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The Billings County Pioneer
Beach, North Dakota
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April 21, 1960     The Billings County Pioneer
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April 21, 1960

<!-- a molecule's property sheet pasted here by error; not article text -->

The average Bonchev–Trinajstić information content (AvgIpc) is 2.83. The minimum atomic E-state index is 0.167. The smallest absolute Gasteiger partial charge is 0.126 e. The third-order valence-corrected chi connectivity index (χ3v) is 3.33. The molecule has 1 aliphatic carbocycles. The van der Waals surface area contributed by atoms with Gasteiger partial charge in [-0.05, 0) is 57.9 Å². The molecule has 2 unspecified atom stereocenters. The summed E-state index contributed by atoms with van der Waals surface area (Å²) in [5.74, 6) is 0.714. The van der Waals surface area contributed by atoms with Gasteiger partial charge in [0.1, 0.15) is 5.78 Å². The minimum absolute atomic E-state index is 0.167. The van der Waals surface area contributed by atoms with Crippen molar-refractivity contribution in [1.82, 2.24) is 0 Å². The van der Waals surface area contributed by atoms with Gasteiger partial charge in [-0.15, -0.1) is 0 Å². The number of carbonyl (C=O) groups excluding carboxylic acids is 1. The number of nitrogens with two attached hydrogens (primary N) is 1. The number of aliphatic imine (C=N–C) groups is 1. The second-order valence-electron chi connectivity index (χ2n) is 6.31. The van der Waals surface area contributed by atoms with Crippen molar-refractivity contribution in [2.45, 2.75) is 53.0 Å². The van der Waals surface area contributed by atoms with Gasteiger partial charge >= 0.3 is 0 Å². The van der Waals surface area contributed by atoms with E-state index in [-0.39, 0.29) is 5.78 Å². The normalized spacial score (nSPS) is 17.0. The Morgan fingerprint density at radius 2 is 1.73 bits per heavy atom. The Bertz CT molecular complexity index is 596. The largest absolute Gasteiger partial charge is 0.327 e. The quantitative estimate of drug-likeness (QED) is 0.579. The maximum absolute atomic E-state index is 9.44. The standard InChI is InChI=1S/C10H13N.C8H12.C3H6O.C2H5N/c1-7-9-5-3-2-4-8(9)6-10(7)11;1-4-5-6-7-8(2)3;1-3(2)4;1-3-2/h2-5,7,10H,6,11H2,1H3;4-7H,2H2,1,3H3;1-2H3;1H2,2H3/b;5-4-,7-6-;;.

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BILLINGS COUNTY PIONEER 0 Y e e e s d 5, d [- )- )f )- it St. Alexius School ers Nursing "I am glad my daughter Marilyn[ion of the instructor, who selects chose nursing as her profession," [the patient according to the needs says Mrs. Stanley Kwako, who [of the student. Clinical confer- graduated 25 years ago from the] ences are held routinely, where St. Alexius school of nursing in 1 the patients' problems and care are Bismarck. "discussed with tlhe students. After Mrs. Kwako (then Emma The nursing problems are ana- I ~i, vens of Sentinel Butte) corn- lyzed. Understanding people is the pleted her three years of nurses [big.factor i~ helping the patient~ training in 1935, she woIked for on tne roan ~o recovery. two years before marrying. ] Comments made by freshmen stu- dents show their desire to serve Busy years followed for the young " " : wife, but now with the oldest "I like nursing because It en- daughter completing her nurses training, son in medical school, she finds that her husband can man- age with the three younger child- ten at h~me, while she resumes her full time nursing schedule. Giving servtce to others is keen- 15' felt in the family, for it was l~rs. Kwako's parents, Mr. and Mrs. Ed. Lievens, who gave their ranch in western North Dakota to Father Cassedy for his H~me on the Range for Boys. The four daughters in the Lievens famil'y gladly consented. for there were no boys to take over the ranoh. "It has been fun to compare the many changes m nurses training with mother." says Marilyn. Even so, a quarter of a century ago seems a long time to a girl of nineteen. Mrs. Kwako is equally intrigued with the great advance made in the education of nurses, as well as the facilities available today in the hospitals. l~arilyn feels fortunate that to- day she does not have to work the 12 to 18 hour shifts a day that her rz~other once did. Sometimes nuxse then was even expected to sleep in the room to be at the beck and call of the patient. ~g used tO be done right on the job. A nurse was assigned to a specific task rat- her than com~ve pat- lent oar~. W~tlu there ,Were classes scheduled for the stu- dent nurse, she sometim~ was pressed into service before she was equipped to meet the sit- ration. Today the student nurse is given more formal classroom work as the need for basic education is stressed. Within the past year, the school has been concentrating on patient centered teaching, There are days ~mdgned ~or education and days for sevice. On days of education the student is completely under the supervis- ables me to help people help themselves and thus gives back to th,em their sense of resporLs- ibility and self worth.~ - Judth Newark. Garrison, N. D. "You can't enjoy nursing until you care for patients and are able to communicate and care for their needs both physically and psycho- logically. This in itself gives me woncl~r~l~ satisfying feeling. To accomplish ~his there must be class and practice." - Louise Ellingson, Bismarck. N D. " I like the gradual app:'oaeh to the hospital instead of starting to care for the patient with little knovCledge and much alyprehens- ion." - Judith Michels. Beach. N. D. "Nursing provides opport- unities for great self develop- ment and creates an apprec~a- tlon and respectt for one's fel- lowmen because of the many different people you come in contact with." - Irene Schutz, Elgin, N. D. St. Al~xlus Hospital. founded by t~e Sisters of the Order of St. Be~- edict in 1885, was the first hospit- al in the middle west. St, Alexius school of nursing was established in 1915. When the last of the three-year ~tuden*,a received ~heir diplomas in August. a total of 822 students will have been graduated from St. Alexius Figuring money-wise, each nurse over a three year period receives about $L700 more m actual cost than what abe actually pays in fees and contributes in service hours. The deflci~ is subsidized by the hospital. Sister Joel. acting director of the school of nursing, said that it is believed that a hospital that does not support a nursing school would soon see ~hat the level of nursing care would deteriorate. St. Alexius school of nursing is cooperating with a cost study being made by the National League for Evaluation Report Twenty-four freslmmn students of St. Alexins School of Nursing received their caps at ceremonies held Feb. 28 in Boniface Hall. They include Cacole Degen, Louise Ellingson, Betty Lou Gross, and Adeline Koiberg, Bismarck; Delores Klein, Annette Kcstelecky, Margaret Schmldt and Mary Ann Schmidt, Dickinson; Ella Mac Miller and Irene Schutz, Elgin; Maylou Makelky and Judith Michels, Beach; Nolo Kline, Bo~mmn; Alice Koffler. Glen Ullin; Lila Lee Lowman. Sentinel Butte; Elaine Martin, Gladstone; Judith Newark, Garrison; Pauline gram Obrigewitch, Belfield; Janis Phillips, Lefor; Kay Sch- n~itz, Llrtton; Ilelen Schweigcrt, Zeeland; Diane Steidler. Mandan; Eilcen Sutton, Rolla; and Marie Thicl, Billings, Mont. The St. Alexius School of Nursing has received full accreditation from the National Lca~o-ue of Nurs- ing which will carry through until 1962 when the three-year nursing program will be dropped in favor of the four-year program offered by the department of nursing at Mary College. tPhoto by Bernard Wcinreich) Clinical Discussio ns Part of Training o Rhame; Agnes KralJic, Minot; Jeanne Lechler, Beach xud Emma Za~ora, Philippines. Sister Florence is centered with the baby, Michael Scott Brugman, son of Mr. and Mrs. Allen Brugman of Bismarck. Par- ents arc welcome to visit their children at any time. Sister Florence, instructor in nursing of children, is pictured with junior and senior students in the children's department. Student nurses ta~ing part in the clinical discus- sion are Joann Bueckler, Hague; Nelda Kasmuki, Nursing. In about a year they will be advised as to the cost of edu- cating a student in a diploma, as well as a collegiate program. This fall the first nursing stu- dents wil be enrolled at Mary Col- lege for the four year collegiate program. Three-year graduates are encouraged to continue their edu- cation towards a degwee, until such time when a supplementary pro- gram can be offerecL While eJasses will be h~Id at Maxy college, which is located on Apple Creek Road, seven miles south of Bismarek, alto- de~t ~urses will cor~tinue to resitle st the hospital's nnrses home and will do their labor- atory work ~t St. Alexus hosp- ital. The St. Alexius scrtool of nursing 2"Le nurse education program at Ma=y College will be built on the curriculum through which the stu- dent will become conscious of her place as a woman in the modern world with responsibilities toward God and neigiabor. Saint Benedicfs familiar dictum: "Care must be taken of the sick that they be served in very truth as Christ is served," will be more fully realized by tlhe student when she graduates and takes her place as a Christian professional nurse the ]Benedictine Sisters of Annun- ciation Priory believe, as they furt- her dedicate their 75-years of ser- vice to the people in the area .by providing this college of merit. BLrRLEIGH 4-H GIRL PLANS OWN WARDROBE Marlette Anderson, Wilton, is a 4-H club girl who plans ahead. Marlette was North Dakota's state dress revue entry at l~he 4-H Club Congress in Chicago last year, modeling a tailored rust and brown wool slacks and jacket outfit that will be a part of her college ward- robe next fall when she enters Since 1947, food prices have risen about 26 per cent, compared with many other common cost of living has received many requests for in- formation on the college program, ~hich is a new educational ven- ture in North Dakota. Mary Col- lege is the first women's college in the state. The only other schools offering collegiate programs in nursin~ m North Dakota are James- town college and the University of WATCH OUT FOR BARGAIN SEED So-called "bargain" seed is usual- ly not a bargain, warns ~rven Hagen, deputy state seed commissioner, in urging North Dakota farmers to use extreme care in purchasing seed for their 1960 crop. "Quality seed" Hagen explained, "is not a raw" product. Uncleaned grain, grasses, legumes or any other crop is not seed until it has been properly processed, tested and label- ed." Hagen Pointed out that this is the time of the year when truckers, itinerant salesmen, and oftentimes farmers themselves suddently be- come engaged in the seed business. "Most of these people probably mean wet1", said Hagen, "but they have neither the experiencenor the background required in this very technical business. And, un- fortunately, wha they sell is usually "bargain" seed that may endanger a farmer's entire yield for 1960." "Each year", said Hagen, "'the State Seed Department at Fargo samples and tests seed which is sold in North Dakota. "From these tests we know that the most reliable seed source in any community is the established seed dealer", said Hagen. MORI~ INCOME RECORDED BY MOTOR VEHICLE DEPT Nearly a half- million dollars more m fees has been collected by the motor vehicle department since the first of the year than for the the same period in 1959. according I to figures released by A. N. Lavik motor vehicle registrar. Receipts for January and Febr- uary this year total $7.512.132 com- pared with $7.068.131 for 1959 and $6.899.623 for 1958 Pnssen~er car registrations bare lumped m~re than I0.000 since ~.q58 and truck registrations have in- creased more than 5.1)00 in the las~ two years Passen ~er cars registered for 1960. to dale. total 19~1.286 and trucks count ,97.879. During Febr- uary, the department registered 26.- 788 cars arid 11.5{)9 trucks. Aceordin~ ~o North Dakota law. nin, percent of the passenger fees ($432,053.21) and 14~.: per cent of truck fees ($360. ~3545~ goes to the State Highway Fund. In addition, the highway Departmen~ ~e~s ~he ton tax collection of $197,999.51. O~ther rec~ord,~breaking registra- tions include dealer's licenses 684: motorcycles, 817; duplicate plates, North Dakota. Sister Joel, O % B acting dir- man. octet, said that the BenedictineThe 17-year old Burleigh county Sisters of Annunciation Priory are girl makes all her own clothes, and trying to elevate the nursing pro- ~fession to keep up with modern sews for her mother and sisters as well. Sewing is still a sideline for trends, and m order to do muzt l~her, as during the summer ;;he is bring it within tlhe framewt ri~ of,her father's "riaht hrnd man" on the a college or university. ,f:.rm, doin~ every,:hiny, from plow- In going inlo the college program ing with the tractor u} herdin~ it was necessary that the faculty cows. In school she has a hand in have master's degrees. Si::ter Joel everything---class plays, singing as received her degree last summcr i~ soloist and wt~t,h groups, playing I at the University of Minnesota. rums or Frenc her " the school Sister Mary Catherine, director of t the school of nursing, is nov/ on orchestra, and participating in spe- ech contests, while mmntaiuim, ,~n Sister Joel, acting director of the school of nursing at the St. Alexius i educational leave taking her work honoT "student average. She ,sings lIospital, is shown in her office with Judy Newark, Garrison, a fresh-tat the University of Washington. in her ch'4rcn choir, has taught man student discussir~g her evaluation report. A periodic interview is Seattle. A continuing educational Bible school and Sunday school. one means which is used to help a student improve academically, as well program is planne,4 for other fac- as in her experience in the clinical areas, Sister Joel says. ulty members. Time Out for Talking Things Over Although students are busy prepe~ing assign- ments and main/aining a~dem/e standards, they also devote some time to rt~reation, so vital for the full development of sm individual. A large auditorium provides s center for games, dances, parties, movies, skits and student bo~y meetbag~ An ~1! ~@h~4 ~ tert~nment is held each month. In a rotatlnk fashion each class takes the responsibility for arranging ~i planning these parties which vary ae ording to the taste and initl~ive of the group. "Come in and study with me" was good excuse for these student nurses at St. Alexius hospital to compare notes. From loft-to-right: Kay Schmaltz, IAnten; Paulette Obrigewiteh, Belfield; Adeline Kol- berg, Bismarck and Ella Mae Miller, Elgin. Boniface Hall, the living quarters of,thelt~deuts, meet often called the "Nurses Home", /s getting a new look. Light, gay colors are being used to rodeo- orate the rooms in which the students spend a good Portion of the day. 1,159; non-resident permits. 241 ham operators, 210: mobile homes. 363; and well drillers, 58. ---[:3-- Under ordinary conditions, don't e~ pect ~your strawberry 'beds to bear more than two seasons in suc- cession. Start new beds from the old, (as long as your plants are healthy), using the young plants. Rosita Dizen and Buena Castro, student nurses from the Philippines, arc shown presenting Folk dances at the state convention of the Ameri- NDAC as a home economics fresh- can Legion Auxiliary held in Bismarck last year. Five Filipino girls are end is acti',: :n co~muniiy organ- izations. She l~kes to ride horsel back and take par~ tn any outdoor l sport, especially swimming. ~ Ialrlette's parents, the Floyd Andersons, live on a g.rain and beef farm She has been a member of the Regan Ramblers 4-H Club s~x years, taking foods, home improve- ment az:l ga,'d~nmg projects m addition to clo~h:ng and public speaking, taie~t, recreation, safely, and leader~h-D activities. She has hven Bureign county 4-H pueen nn2 Burleigh ccunty dairy quecn. Marlette things her clothing pro- jeers have helped her the most, not only in that she learned to sew and choose clothes wisely, but that learned patience, good work habits, and persistence, good gro- preparing themselves as professional nurses at the St. Alexius ltospital school of nursing. Mother-Daughter Nurses oming and a~ility to spend her clothing dollars wisely as well. Her reasons for choosing and making her winning sports outfitt fits right in. She says, "it fits inI with the clothes I already have./ and I am planning my future col- lege wardrobe in this color scheme. [ i plan to wear each part of my[ costume wit~ other items in my[ wardrobe." 1 "She was recently featured in Y~Vk~der~ freacl~r,~' a clothing for home ecouomics teachers, in an article titled "America's Best Dres- ] sod Girl~~ Marllyn, who will be graduz~ted from the three year dlploum pro. gram st the 8t AJexiu~ school of nursl~ in the fall of 1961, shows her mother, Mr~ Stanley Kwako, how she makes out her reports. Mrs. Kwa. ko, who j aduated from this same school 25 years ago, is Just as lntri- jlled by the znm~ advances made in the hospital field today ms her daughter is in he/trtng about the procedures used when her ,mother took her training. Mrs. Kwako is now ba~ in the nursing field, having two ebi]dr~ away from home, three able to take care of themselves while she is g~e, and an understanding husband who realizes his wife is making & real contribut/on to society in following her nursing career. For the p/etm~ taking, Mrs. Kwako pat o~ the nurses e~p worn a q~wte~ of a oe~tary ago.